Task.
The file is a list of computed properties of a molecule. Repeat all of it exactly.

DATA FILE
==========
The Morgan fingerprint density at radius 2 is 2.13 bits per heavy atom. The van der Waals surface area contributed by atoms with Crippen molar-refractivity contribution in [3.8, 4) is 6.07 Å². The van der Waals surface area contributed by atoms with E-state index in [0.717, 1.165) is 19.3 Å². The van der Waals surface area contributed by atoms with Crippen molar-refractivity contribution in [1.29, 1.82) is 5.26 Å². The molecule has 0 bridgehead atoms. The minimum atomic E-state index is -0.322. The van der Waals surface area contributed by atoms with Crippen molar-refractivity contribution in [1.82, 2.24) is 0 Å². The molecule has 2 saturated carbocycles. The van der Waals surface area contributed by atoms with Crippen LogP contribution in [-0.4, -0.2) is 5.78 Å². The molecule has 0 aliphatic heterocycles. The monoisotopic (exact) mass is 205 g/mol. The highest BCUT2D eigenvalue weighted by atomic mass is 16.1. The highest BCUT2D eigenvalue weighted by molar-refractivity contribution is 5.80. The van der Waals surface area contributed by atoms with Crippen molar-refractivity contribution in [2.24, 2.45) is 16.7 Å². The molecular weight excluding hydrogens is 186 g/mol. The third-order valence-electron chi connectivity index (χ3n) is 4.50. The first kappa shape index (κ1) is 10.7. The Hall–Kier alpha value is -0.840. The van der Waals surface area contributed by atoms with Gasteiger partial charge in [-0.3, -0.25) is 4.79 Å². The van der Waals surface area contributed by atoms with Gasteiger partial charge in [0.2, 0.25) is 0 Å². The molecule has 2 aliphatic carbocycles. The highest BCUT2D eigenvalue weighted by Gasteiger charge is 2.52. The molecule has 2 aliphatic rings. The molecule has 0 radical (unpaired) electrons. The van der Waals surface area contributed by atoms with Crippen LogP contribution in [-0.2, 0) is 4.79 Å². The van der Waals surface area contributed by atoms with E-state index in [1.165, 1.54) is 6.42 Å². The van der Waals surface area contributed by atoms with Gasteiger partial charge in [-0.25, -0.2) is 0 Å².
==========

The Morgan fingerprint density at radius 2 is 2.13 bits per heavy atom. The van der Waals surface area contributed by atoms with Crippen molar-refractivity contribution in [3.8, 4) is 6.07 Å². The van der Waals surface area contributed by atoms with E-state index in [0.717, 1.165) is 19.3 Å². The van der Waals surface area contributed by atoms with Crippen molar-refractivity contribution in [1.29, 1.82) is 5.26 Å². The molecule has 0 bridgehead atoms. The minimum atomic E-state index is -0.322. The van der Waals surface area contributed by atoms with Crippen molar-refractivity contribution in [1.82, 2.24) is 0 Å². The molecule has 2 saturated carbocycles. The van der Waals surface area contributed by atoms with Crippen LogP contribution in [-0.4, -0.2) is 5.78 Å². The molecule has 0 aliphatic heterocycles. The monoisotopic (exact) mass is 205 g/mol. The highest BCUT2D eigenvalue weighted by atomic mass is 16.1. The highest BCUT2D eigenvalue weighted by molar-refractivity contribution is 5.80. The van der Waals surface area contributed by atoms with Crippen molar-refractivity contribution in [2.24, 2.45) is 16.7 Å². The molecular weight excluding hydrogens is 186 g/mol. The third-order valence-electron chi connectivity index (χ3n) is 4.50. The first kappa shape index (κ1) is 10.7. The Hall–Kier alpha value is -0.840. The van der Waals surface area contributed by atoms with Gasteiger partial charge in [-0.3, -0.25) is 4.79 Å². The van der Waals surface area contributed by atoms with Gasteiger partial charge in [0.2, 0.25) is 0 Å². The molecule has 2 aliphatic carbocycles. The highest BCUT2D eigenvalue weighted by Gasteiger charge is 2.52. The molecule has 2 aliphatic rings. The molecule has 0 radical (unpaired) electrons. The van der Waals surface area contributed by atoms with Crippen LogP contribution in [-0.2, 0) is 4.79 Å². The van der Waals surface area contributed by atoms with E-state index in [1.165, 1.54) is 6.42 Å². The van der Waals surface area contributed by atoms with Gasteiger partial charge in [-0.25, -0.2) is 0 Å².